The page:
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Dublin: 13 °C Sunday 21 April, 2019

The success of Jodie Whittaker's Doctor Who debut proves that onscreen representation works

Her casting divided fans initially.

SERIES THIRTEEN OF Doctor Who debuted over the weekend, with Jodie Whittaker taking the reins from Peter Capaldi.

16497582-low_res-doctor-who-series-11-4295986 Source: Ben Blackall/BBC

Upon the announcement of Jodie’s casting (she’s the first woman to play The Doctor in the show’s 55 year history) some fans were cranky, in the same way that they were about the all-female reboots of Ocean’s Eleven and Ghostbusters. Are you noticing a theme here?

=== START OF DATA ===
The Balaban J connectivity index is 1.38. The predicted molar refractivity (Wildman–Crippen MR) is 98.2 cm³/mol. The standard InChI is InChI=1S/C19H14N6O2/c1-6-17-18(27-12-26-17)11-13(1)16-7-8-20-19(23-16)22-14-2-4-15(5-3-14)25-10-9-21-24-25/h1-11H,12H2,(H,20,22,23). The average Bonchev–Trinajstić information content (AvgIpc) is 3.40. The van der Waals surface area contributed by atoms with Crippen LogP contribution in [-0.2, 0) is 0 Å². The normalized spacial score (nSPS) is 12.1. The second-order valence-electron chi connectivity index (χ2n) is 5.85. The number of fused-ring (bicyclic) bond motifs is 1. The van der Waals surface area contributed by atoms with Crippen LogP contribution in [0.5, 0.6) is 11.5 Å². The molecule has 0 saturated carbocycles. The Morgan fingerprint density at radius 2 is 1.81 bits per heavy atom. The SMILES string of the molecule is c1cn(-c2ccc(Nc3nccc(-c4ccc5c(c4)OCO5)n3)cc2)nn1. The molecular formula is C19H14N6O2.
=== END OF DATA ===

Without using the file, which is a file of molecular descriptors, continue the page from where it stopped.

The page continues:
Anyway, as it turns out, the show didn’t need those fans, with the opening episode securing 8.2m viewers – its highest ratings in 12 years since.

What’s also noteworthy is that more girls than boys tuned in to watch Jodie take charge, 378,000 versus 339,000 (last year’s series opener had 143,000 girls watching versus 390,000 boys.)

Numbers aside, was it any good? By all accounts, yes.

“Dr. Who was a triumph. A brilliant reinvention in so many ways and Jodie Whittaker is superb,” declared British comic Chris Addison, a director on Veep and star of both The Thick of It and In the Loop.

So, there you go. Sometimes – and this might be hard to grasp for some – casting goes beyond tokenism, and can be justified because of the talent behind it. As Jodie said herself in an interview with Irish News:

It’s 2018, women are not a genre, we are just the other half of the population, so to see us doing things shouldn’t be such a surprise.”

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